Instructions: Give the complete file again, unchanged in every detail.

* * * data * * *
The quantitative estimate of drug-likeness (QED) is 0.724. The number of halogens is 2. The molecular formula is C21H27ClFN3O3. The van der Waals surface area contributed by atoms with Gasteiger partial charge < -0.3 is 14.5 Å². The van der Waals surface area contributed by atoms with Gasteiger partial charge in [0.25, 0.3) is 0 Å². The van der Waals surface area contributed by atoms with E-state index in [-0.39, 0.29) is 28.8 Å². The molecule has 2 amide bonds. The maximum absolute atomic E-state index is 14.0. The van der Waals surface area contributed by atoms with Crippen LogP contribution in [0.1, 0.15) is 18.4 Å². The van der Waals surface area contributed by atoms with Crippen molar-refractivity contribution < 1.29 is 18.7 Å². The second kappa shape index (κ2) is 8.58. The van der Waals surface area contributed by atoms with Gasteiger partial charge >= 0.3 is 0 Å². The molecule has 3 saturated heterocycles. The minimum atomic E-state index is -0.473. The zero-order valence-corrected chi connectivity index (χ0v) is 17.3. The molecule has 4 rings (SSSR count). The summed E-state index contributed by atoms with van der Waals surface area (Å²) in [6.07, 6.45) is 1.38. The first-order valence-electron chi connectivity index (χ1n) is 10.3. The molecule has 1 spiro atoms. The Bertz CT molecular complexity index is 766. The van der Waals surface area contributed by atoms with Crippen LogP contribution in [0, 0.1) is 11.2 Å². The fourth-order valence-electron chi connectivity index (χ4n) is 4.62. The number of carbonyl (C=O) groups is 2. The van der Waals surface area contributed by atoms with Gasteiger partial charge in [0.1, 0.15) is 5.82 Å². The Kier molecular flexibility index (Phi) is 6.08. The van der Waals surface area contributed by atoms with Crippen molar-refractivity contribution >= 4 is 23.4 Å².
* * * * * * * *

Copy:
The quantitative estimate of drug-likeness (QED) is 0.724. The number of halogens is 2. The molecular formula is C21H27ClFN3O3. The van der Waals surface area contributed by atoms with Gasteiger partial charge < -0.3 is 14.5 Å². The van der Waals surface area contributed by atoms with Gasteiger partial charge in [0.25, 0.3) is 0 Å². The van der Waals surface area contributed by atoms with E-state index in [-0.39, 0.29) is 28.8 Å². The molecule has 2 amide bonds. The maximum absolute atomic E-state index is 14.0. The van der Waals surface area contributed by atoms with Crippen LogP contribution in [0.1, 0.15) is 18.4 Å². The van der Waals surface area contributed by atoms with Crippen molar-refractivity contribution < 1.29 is 18.7 Å². The second kappa shape index (κ2) is 8.58. The van der Waals surface area contributed by atoms with Gasteiger partial charge >= 0.3 is 0 Å². The molecule has 3 saturated heterocycles. The minimum atomic E-state index is -0.473. The zero-order valence-corrected chi connectivity index (χ0v) is 17.3. The molecule has 4 rings (SSSR count). The summed E-state index contributed by atoms with van der Waals surface area (Å²) in [6.07, 6.45) is 1.38. The first-order valence-electron chi connectivity index (χ1n) is 10.3. The molecule has 1 spiro atoms. The Bertz CT molecular complexity index is 766. The van der Waals surface area contributed by atoms with Crippen LogP contribution in [0, 0.1) is 11.2 Å². The fourth-order valence-electron chi connectivity index (χ4n) is 4.62. The number of carbonyl (C=O) groups is 2. The van der Waals surface area contributed by atoms with Gasteiger partial charge in [0.1, 0.15) is 5.82 Å². The Kier molecular flexibility index (Phi) is 6.08. The van der Waals surface area contributed by atoms with Crippen molar-refractivity contribution >= 4 is 23.4 Å².